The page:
Jim Knapp, a trumpeter, composer, bandleader, and educator who was arguably the most influential figure on Seattle’s jazz scene in the past half-century, died November 13 at his home, a senior care facility in Kirkland, Washington. He was 82.
His death was first announced by Seattle jazz journalist Steve Griggs and confirmed by Seattle media outlets including the Seattle Times and KNKX-FM radio. Cause of death was congestive heart failure and complications from diabetes.
Knapp founded the jazz studies program at Cornish College of the Arts in 1971—one of the first of its kind—remaining with the school for 45 years and mentoring hundreds of musicians in Seattle and beyond. In the process, he brought some of the world’s finest jazz artists to the school, and thus to the city, enriching it in both arts and education.
As a musician, he was equally influential, creating important ensembles that became staples of the city’s jazz life. In the 1970s he created and led the 14-piece Composers and Improvisors Orchestra; afterward, in 1995, came the long-lived Jim Knapp Orchestra (JKO), a popular ensemble in Seattle and the greater Pacific Northwest for over 25 years that released several recordings on Origin Records. It was yet another avenue through which Knapp’s presence became formative for musicians in the Seattle area. Later still, he founded the Chamber Groove Orchestra and Scrape.
“He was the sound of this town,” Seattle musician and Origin head John Bishop told the Seattle Times. “It’s like your grandpa who talks a certain way and wears certain clothes and then one day, there you are, talking like grandpa.”
Tributes to Knapp poured in on social media from musical figures local and otherwise. “I owe so much to Jim and his musical teachings,” trombonist Andy Clausen, a Seattle native, wrote on Facebook. “He was a harmonic genius, and a most generous mentor. I will forever cherish our lessons, hunched over scores at the piano, listening to records, and discussing the musical questions we faced.”
“Jim Knapp was a huge part of my own awakening,” said acclaimed Grammy-winning composer/arranger Jim McNeely. “He was such a lyrical, thoughtful player…. Brilliant musician, great teacher, and a humble, sweet, generous man. Rest in peace, dear friend.”
James Donald Knapp, Jr. was born July 28, 1939 in Chicago, Illinois, to James Sr., a telephone engineer, and Mildred King Knapp, a housewife. Knapp’s father was an amateur pianist and his maternal uncle had been a bassist who attended Chicago’s Austin High School—an incubator for what became known as early jazz’s Chicago Style. Knapp began taking piano lessons when he was six, but switched at 12 to the trumpet. He won a seat in the jazz band at Morgan Park High School, where he first tried his hand at composing—and discovered a knack for it.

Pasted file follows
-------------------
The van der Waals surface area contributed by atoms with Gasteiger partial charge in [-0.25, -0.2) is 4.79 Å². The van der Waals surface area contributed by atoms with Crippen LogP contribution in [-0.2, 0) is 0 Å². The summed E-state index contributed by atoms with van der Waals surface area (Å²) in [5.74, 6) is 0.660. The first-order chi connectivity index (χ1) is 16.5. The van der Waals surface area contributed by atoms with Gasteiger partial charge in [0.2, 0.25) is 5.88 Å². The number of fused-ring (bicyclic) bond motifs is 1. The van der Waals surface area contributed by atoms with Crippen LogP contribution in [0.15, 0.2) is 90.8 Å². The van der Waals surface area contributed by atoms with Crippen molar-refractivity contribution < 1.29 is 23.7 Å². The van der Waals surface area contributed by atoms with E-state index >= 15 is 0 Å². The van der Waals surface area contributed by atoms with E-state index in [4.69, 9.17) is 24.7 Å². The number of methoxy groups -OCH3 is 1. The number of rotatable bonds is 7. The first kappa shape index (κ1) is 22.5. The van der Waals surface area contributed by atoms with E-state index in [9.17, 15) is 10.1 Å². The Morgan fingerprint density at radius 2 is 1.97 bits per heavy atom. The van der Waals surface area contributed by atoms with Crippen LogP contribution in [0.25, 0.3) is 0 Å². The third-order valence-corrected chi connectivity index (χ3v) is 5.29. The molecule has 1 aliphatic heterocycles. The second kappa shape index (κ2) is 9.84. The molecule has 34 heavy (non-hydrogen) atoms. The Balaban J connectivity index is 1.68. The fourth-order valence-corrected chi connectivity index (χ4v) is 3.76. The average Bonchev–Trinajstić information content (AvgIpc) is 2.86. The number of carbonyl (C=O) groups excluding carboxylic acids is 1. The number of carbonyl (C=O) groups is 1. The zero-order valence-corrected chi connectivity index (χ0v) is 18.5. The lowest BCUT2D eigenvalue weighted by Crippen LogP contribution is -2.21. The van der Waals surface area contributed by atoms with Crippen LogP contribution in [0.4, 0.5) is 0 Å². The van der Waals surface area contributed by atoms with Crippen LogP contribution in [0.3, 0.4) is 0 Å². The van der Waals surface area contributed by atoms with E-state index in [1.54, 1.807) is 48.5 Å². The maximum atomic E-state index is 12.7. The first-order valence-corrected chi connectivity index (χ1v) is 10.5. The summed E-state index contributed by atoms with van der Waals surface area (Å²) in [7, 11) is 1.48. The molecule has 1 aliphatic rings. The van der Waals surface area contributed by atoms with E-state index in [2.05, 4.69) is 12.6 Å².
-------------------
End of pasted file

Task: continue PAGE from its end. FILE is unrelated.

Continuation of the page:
That knack took him to the University of Illinois at Urbana-Champaign, where he majored in composition, though he later admitted that his main motives for this major were that “I didn’t have to practice as hard as instrumental majors … and I also got to tell everybody else what to do.”
After finishing his bachelor’s degree, Knapp was drafted into the U.S. Army, serving in Stuttgart, Germany (where he met and played with bassist Manfred Eicher, who would later found ECM Records). Upon his discharge in 1964, Knapp returned to UI, where he earned a master’s degree in 1968.
The following year, Knapp moved to Seattle with his fiancée Joan Skinner, a choreographer who had accepted a teaching position at the University of Washington. He began establishing himself on the Seattle jazz scene, and in 1971 joined the faculty at Cornish, where he began developing the school’s first four-year accredited jazz program. The faculty Knapp recruited for the program included Gary Peacock, Julian Priester, Jerry Granelli, Jay Clayton, and several others, reshaping the possibilities and character of jazz in Seattle.
In 1977, Knapp founded the Composers and Improvisors Orchestra, a band with a jazz leaning but a strong classical presence. Knapp was its primary composer; however, he also commissioned original music from the likes of Carla Bley, Bob Brookmeyer, and Anthony Braxton. (The CIO recorded with Braxton on his 1993 Composition 96.)
Knapp turned his attention to the Jim Knapp Orchestra, a more traditional big band that performed his compositions and arrangements, in 1995. Four years later, he founded the Chamber Groove Orchestra, a more direct successor to the CIO with its use of strings and woodwinds. He developed a string orchestra, Scrape, in the 2010s.
Origin Records released It’s Not Business, It’s Personal—Knapp’s final album, recorded in 2009 with the JKO—on November 12, the day before his death.
Knapp was predeceased by his wife Joan and a stepson. He is survived by his brother Bill Knapp of Jamestown, Rhode Island, and 12 nieces and nephews.
The JKO, now under the leadership of Knapp’s longtime lieutenant, trumpeter/saxophonist Jay Thomas, will perform a tribute to Knapp December 19 at Town Hall Seattle (with a livestream by Earshot Jazz). JKO and Scrape will both perform at a memorial at Seattle’s Jazz Alley on January 31.